In that abstract sample, it is possible to extract about 1600 different authors, and 200 can be selected as the most prolific. Topics of the documents can be extracted either from the title, from the keywords or from the abstract field. Titles have been considered as too short to be really interesting for the study. In addition, the use of keywords was considered too restrictive, as they belong to a controlled set. Indeed, we preferred to automatically extract the different topics from the words or series of words contained in the abstracts.
The first crossing was done using all the authors. A first view is obtained by sorting the author correlations in order to find the strong connexities. One can see in Figure 1 strongly related groups (about 15 groups appear on the diagonal). They are almost all weakly linked via at least one common author (see the several points above and below the diagonal line, linking the blocks). The isolated groups appear on the bottom right corner. This strong connexity is typical of a scientific domain including large international projects and strong cooperative links.
Figure 1 : Overview of the sorted connexity table, displaying on the diagonal about 15 groups of collaborating authors (see text).
One can go further and study in depth one of these collaborative groups: Figure 2 shows, for instance, some features of the collaborative work around the Hipparcos project in the years 1994-96 (i.e. before the publication of the final catalogues) as can be viewed by grouping together authors having papers co-authored with M. Perryman (Hipparcos project scientist) and L. Lindegren (leader of one of the scientific consortia). The system allows to extract 25 main authors (with more than two publications, and at least one with one of the selected central authors) and to cross them with all possible co-authors.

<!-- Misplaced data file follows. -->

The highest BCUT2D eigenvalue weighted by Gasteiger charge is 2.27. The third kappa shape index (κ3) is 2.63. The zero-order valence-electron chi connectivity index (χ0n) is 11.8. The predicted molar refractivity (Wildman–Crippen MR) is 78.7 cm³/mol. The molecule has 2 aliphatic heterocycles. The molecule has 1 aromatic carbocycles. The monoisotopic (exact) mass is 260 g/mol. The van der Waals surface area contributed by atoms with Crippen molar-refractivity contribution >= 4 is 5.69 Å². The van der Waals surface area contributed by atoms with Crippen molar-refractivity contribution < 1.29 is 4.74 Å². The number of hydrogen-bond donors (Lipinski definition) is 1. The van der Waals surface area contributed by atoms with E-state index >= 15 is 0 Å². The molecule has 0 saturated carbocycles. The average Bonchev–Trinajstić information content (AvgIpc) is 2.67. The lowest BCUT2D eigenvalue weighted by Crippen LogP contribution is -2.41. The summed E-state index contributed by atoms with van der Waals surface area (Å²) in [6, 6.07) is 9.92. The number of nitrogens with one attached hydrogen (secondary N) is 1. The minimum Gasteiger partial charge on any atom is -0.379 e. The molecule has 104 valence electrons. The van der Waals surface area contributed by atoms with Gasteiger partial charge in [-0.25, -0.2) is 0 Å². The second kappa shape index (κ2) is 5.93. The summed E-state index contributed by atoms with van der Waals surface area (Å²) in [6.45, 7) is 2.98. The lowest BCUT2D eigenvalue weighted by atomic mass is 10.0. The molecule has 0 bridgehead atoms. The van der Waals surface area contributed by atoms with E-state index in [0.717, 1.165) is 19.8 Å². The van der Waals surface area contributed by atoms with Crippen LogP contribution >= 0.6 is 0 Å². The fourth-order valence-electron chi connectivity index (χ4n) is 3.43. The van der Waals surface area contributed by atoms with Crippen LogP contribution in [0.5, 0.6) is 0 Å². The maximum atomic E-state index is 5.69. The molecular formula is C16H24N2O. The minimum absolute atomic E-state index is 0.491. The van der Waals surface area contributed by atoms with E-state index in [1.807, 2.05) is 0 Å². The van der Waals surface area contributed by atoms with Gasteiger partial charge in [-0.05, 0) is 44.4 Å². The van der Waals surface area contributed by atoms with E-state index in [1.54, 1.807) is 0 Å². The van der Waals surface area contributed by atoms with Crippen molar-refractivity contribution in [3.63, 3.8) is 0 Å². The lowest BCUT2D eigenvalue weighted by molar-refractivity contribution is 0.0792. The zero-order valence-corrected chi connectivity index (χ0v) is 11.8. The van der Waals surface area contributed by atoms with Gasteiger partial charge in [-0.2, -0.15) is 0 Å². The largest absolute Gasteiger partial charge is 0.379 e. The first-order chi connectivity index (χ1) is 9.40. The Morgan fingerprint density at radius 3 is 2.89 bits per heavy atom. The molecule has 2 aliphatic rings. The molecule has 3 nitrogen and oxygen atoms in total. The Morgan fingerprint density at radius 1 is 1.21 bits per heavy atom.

The figure illustrates these correlations: the center is crowded with the `core' co-authors, and on the periphery appear those who have specific contributions, with their own external co-authors.
Figure 2: View of the `Hipparcos' collaborative environment in 1994-96, resulting from a CFA of the (main author / author) crossing.
In Figure 3, we illustrate, for the authors of the Hipparcos collaboration extracted in the previous section, the main keywords of the `peripheral' authors (those who bring specific outside collaborations).
Figure 3 : Crossing main authors of the `Hipparcos' collaboration with topical key words.
In this paper, we have tried to show the usefulness of the TETRALOGIE system for discovering trends in the astronomical literature. We focused on several functionalities of this tool that allow one to find some hidden information such as the teams (through the multi-author collaborative work) or the topical maps of publishing authors. This tool graphically displays the discovered relationships that may exist among the extracted informations.
Schulman et al., 1997, using classical statistical approaches, have extracted significant features from an analysis of subsequent years of astronomy literature. In a forthcoming study, we will show how the Tetralogie system can also be used to discover thematic evolutions in the literature over several years.
The Web version (http://cdsweb.u-strasbg.fr/publi/tetra-1.htx) contains additional figures for illustration.